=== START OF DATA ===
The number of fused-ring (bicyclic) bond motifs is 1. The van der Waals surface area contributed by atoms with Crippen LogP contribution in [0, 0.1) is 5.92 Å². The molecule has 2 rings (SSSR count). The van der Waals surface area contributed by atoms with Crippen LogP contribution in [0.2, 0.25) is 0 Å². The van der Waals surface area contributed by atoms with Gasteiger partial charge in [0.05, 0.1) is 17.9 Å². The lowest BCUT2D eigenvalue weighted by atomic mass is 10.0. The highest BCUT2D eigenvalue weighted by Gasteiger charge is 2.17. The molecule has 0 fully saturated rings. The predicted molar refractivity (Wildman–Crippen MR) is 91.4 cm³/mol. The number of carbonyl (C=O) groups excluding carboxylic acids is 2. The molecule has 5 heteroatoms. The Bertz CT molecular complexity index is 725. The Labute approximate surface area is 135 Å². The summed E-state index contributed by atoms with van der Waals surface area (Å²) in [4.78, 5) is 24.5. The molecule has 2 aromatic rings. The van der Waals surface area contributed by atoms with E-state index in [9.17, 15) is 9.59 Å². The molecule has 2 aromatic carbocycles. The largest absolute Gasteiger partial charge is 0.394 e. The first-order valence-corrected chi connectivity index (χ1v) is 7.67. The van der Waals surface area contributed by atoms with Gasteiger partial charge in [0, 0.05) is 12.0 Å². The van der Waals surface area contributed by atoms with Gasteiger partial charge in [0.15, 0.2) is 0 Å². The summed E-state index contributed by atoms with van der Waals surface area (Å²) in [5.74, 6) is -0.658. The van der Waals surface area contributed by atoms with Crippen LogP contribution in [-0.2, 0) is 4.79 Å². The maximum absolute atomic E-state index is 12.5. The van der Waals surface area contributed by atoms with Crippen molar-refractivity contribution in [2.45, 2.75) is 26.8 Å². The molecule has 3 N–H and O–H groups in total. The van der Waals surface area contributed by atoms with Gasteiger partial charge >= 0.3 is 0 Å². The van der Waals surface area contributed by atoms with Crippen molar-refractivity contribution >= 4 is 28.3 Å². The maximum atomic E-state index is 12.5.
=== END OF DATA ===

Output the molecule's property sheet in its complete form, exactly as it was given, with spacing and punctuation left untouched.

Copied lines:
The number of fused-ring (bicyclic) bond motifs is 1. The van der Waals surface area contributed by atoms with Crippen LogP contribution in [0, 0.1) is 5.92 Å². The molecule has 2 rings (SSSR count). The van der Waals surface area contributed by atoms with Crippen LogP contribution in [0.2, 0.25) is 0 Å². The van der Waals surface area contributed by atoms with Gasteiger partial charge in [0.05, 0.1) is 17.9 Å². The lowest BCUT2D eigenvalue weighted by atomic mass is 10.0. The highest BCUT2D eigenvalue weighted by Gasteiger charge is 2.17. The molecule has 0 fully saturated rings. The predicted molar refractivity (Wildman–Crippen MR) is 91.4 cm³/mol. The number of carbonyl (C=O) groups excluding carboxylic acids is 2. The molecule has 5 heteroatoms. The Bertz CT molecular complexity index is 725. The Labute approximate surface area is 135 Å². The summed E-state index contributed by atoms with van der Waals surface area (Å²) in [4.78, 5) is 24.5. The molecule has 2 aromatic rings. The van der Waals surface area contributed by atoms with E-state index in [9.17, 15) is 9.59 Å². The molecule has 2 aromatic carbocycles. The largest absolute Gasteiger partial charge is 0.394 e. The first-order valence-corrected chi connectivity index (χ1v) is 7.67. The van der Waals surface area contributed by atoms with Gasteiger partial charge in [0, 0.05) is 12.0 Å². The van der Waals surface area contributed by atoms with Gasteiger partial charge in [0.15, 0.2) is 0 Å². The summed E-state index contributed by atoms with van der Waals surface area (Å²) in [5.74, 6) is -0.658. The van der Waals surface area contributed by atoms with Crippen LogP contribution in [-0.2, 0) is 4.79 Å². The maximum absolute atomic E-state index is 12.5. The van der Waals surface area contributed by atoms with Crippen molar-refractivity contribution in [2.45, 2.75) is 26.8 Å². The molecule has 3 N–H and O–H groups in total. The van der Waals surface area contributed by atoms with Gasteiger partial charge >= 0.3 is 0 Å². The van der Waals surface area contributed by atoms with Crippen molar-refractivity contribution >= 4 is 28.3 Å². The maximum atomic E-state index is 12.5.